155. Book 7, Epigram: De senectute & iuuentute: Thomas Bastard

Okay, I clicked the link to this poem because of the guy’s last name. It was from a list of poems about youth, most of which were older people looking back at their “loss of innocence” moment, and much too sexy for the twelve-year-olds in my class. I figured Mr. Bastard might be hip and young, and also clean. The name–the name of a punk rocker who has reformed–reminded me of a Henry Rollins or John Doe. It rolls off of the tongue.

No, he’s not a punk rocker. Bastard is a clergyman from the sixteenth century–a contemporary of Shakespeare and Marlowe! What a name!

Here’s what the Poetry Foundation has to say about him.

Thomas Bastard: 1566–1618: Elizabethan epigrammatist and clergyman Thomas Bastard was born in Blandford, Dorchester, and educated at Winchester College and New College, Oxford, where he earned a BA and MA and was made a perpetual Fellow in 1588. The fellowship was retracted on charges of libel in 1601, after Bastard was suspected of authoring the anonymous tract An Admonition to the City of Oxford, or Marprelates Basterdine, which noted the sexual misdeeds of well-known members of the community.

Bastard’s poetry collection, Chrestoleros: Seven Books of Epigrames (1598), contains almost 300 of his epigrams. These brief poems, ranging in length from two to 16 lines, are primarily concerned with the events and people of his time and balance lively satire against bitter reflections of poverty. Bastard also published the three-volume Magna Britannia: A Latin Poem (1605).

Bastard served as a chaplain and vicar for the Church of England and in 1615 published two collections of tracts: Five Sermons and Twelve Sermons. After a mental breakdown, he died at the age of 52 in debtor’s prison in Dorchester and was buried in a churchyard there.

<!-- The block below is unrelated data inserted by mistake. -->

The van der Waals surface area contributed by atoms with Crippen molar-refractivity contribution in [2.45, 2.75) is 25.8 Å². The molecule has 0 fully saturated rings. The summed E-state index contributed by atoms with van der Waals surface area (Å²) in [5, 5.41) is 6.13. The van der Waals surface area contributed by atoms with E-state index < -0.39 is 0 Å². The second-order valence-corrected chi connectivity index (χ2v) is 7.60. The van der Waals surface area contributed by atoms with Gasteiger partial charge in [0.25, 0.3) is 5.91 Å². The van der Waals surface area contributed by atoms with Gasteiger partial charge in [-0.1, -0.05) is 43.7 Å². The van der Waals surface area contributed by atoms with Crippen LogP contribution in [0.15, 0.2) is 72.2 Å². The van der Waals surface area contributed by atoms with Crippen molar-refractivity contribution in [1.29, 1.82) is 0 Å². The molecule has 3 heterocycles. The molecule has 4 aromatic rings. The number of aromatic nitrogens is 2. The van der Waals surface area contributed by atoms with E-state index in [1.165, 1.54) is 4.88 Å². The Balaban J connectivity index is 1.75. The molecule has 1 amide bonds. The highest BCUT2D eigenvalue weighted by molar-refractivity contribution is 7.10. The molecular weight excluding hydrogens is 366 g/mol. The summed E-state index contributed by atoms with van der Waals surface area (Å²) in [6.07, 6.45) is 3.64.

This poem is short: Two lines: Evidence that a great thought not be drawn out. In fact, in looking over some of his other works, I like this best because it does not attempt to be clever or witty or say more than a single idea. It works.

You can also talk to students about how literature–real literature, as opposed to mere writing–tends to have more there there. (As Gertrude Stein once said, “There is no there there” as a criticism). What that “more” is, exactly, is open to discussion, but that’s for your students to fill in. Poems are not just cute, or simple quotes, but ideas with layers. Compare this to another favorite; “Red Wheelbarrow” or something that is simple, yet contains the world. You can’t make a living with haikus.

Book 7, Epigram 9: De senectute & iuuentute. 
Thomas Bastard

Age is deformed, youth unkind,
We scorn their bodies, they our mind.


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